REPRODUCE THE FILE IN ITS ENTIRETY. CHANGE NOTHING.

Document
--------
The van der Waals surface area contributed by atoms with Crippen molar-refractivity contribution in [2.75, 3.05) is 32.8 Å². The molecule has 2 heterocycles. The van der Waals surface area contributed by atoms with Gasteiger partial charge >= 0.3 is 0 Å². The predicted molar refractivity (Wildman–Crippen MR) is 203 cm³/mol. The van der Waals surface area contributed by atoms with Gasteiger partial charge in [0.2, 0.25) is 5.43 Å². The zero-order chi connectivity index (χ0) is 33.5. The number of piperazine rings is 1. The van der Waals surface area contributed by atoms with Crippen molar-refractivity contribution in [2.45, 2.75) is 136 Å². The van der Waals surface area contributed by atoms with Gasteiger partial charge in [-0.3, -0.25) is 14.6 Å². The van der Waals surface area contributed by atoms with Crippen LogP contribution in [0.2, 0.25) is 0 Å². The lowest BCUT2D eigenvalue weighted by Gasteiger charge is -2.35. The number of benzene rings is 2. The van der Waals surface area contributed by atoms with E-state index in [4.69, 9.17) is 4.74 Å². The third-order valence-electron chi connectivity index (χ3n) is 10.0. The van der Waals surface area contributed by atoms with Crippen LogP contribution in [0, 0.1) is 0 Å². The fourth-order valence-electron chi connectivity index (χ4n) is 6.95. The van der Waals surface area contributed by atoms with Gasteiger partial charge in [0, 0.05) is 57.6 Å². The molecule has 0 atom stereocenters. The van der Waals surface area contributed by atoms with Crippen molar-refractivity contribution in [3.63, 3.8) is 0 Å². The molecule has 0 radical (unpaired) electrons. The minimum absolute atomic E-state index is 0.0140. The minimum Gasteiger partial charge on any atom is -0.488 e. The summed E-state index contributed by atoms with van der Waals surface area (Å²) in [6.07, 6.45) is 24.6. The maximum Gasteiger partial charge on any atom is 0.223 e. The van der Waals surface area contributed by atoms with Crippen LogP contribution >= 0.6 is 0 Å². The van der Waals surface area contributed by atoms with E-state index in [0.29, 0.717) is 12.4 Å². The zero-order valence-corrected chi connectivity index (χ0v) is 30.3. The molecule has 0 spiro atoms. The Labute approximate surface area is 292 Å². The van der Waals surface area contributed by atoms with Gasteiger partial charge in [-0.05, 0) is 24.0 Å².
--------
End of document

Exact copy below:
The van der Waals surface area contributed by atoms with Crippen molar-refractivity contribution in [2.75, 3.05) is 32.8 Å². The molecule has 2 heterocycles. The van der Waals surface area contributed by atoms with Gasteiger partial charge >= 0.3 is 0 Å². The predicted molar refractivity (Wildman–Crippen MR) is 203 cm³/mol. The van der Waals surface area contributed by atoms with Gasteiger partial charge in [0.2, 0.25) is 5.43 Å². The zero-order chi connectivity index (χ0) is 33.5. The number of piperazine rings is 1. The van der Waals surface area contributed by atoms with Crippen molar-refractivity contribution in [2.45, 2.75) is 136 Å². The van der Waals surface area contributed by atoms with Gasteiger partial charge in [-0.3, -0.25) is 14.6 Å². The van der Waals surface area contributed by atoms with Crippen LogP contribution in [0.2, 0.25) is 0 Å². The lowest BCUT2D eigenvalue weighted by Gasteiger charge is -2.35. The number of benzene rings is 2. The van der Waals surface area contributed by atoms with E-state index in [4.69, 9.17) is 4.74 Å². The third-order valence-electron chi connectivity index (χ3n) is 10.0. The van der Waals surface area contributed by atoms with Crippen LogP contribution in [0, 0.1) is 0 Å². The fourth-order valence-electron chi connectivity index (χ4n) is 6.95. The van der Waals surface area contributed by atoms with Gasteiger partial charge in [0, 0.05) is 57.6 Å². The molecule has 0 atom stereocenters. The van der Waals surface area contributed by atoms with Crippen molar-refractivity contribution in [3.63, 3.8) is 0 Å². The molecule has 0 radical (unpaired) electrons. The minimum absolute atomic E-state index is 0.0140. The minimum Gasteiger partial charge on any atom is -0.488 e. The summed E-state index contributed by atoms with van der Waals surface area (Å²) in [6.07, 6.45) is 24.6. The maximum Gasteiger partial charge on any atom is 0.223 e. The van der Waals surface area contributed by atoms with Crippen LogP contribution >= 0.6 is 0 Å². The van der Waals surface area contributed by atoms with E-state index in [0.29, 0.717) is 12.4 Å². The zero-order valence-corrected chi connectivity index (χ0v) is 30.3. The molecule has 0 spiro atoms. The Labute approximate surface area is 292 Å². The van der Waals surface area contributed by atoms with Gasteiger partial charge in [-0.05, 0) is 24.0 Å².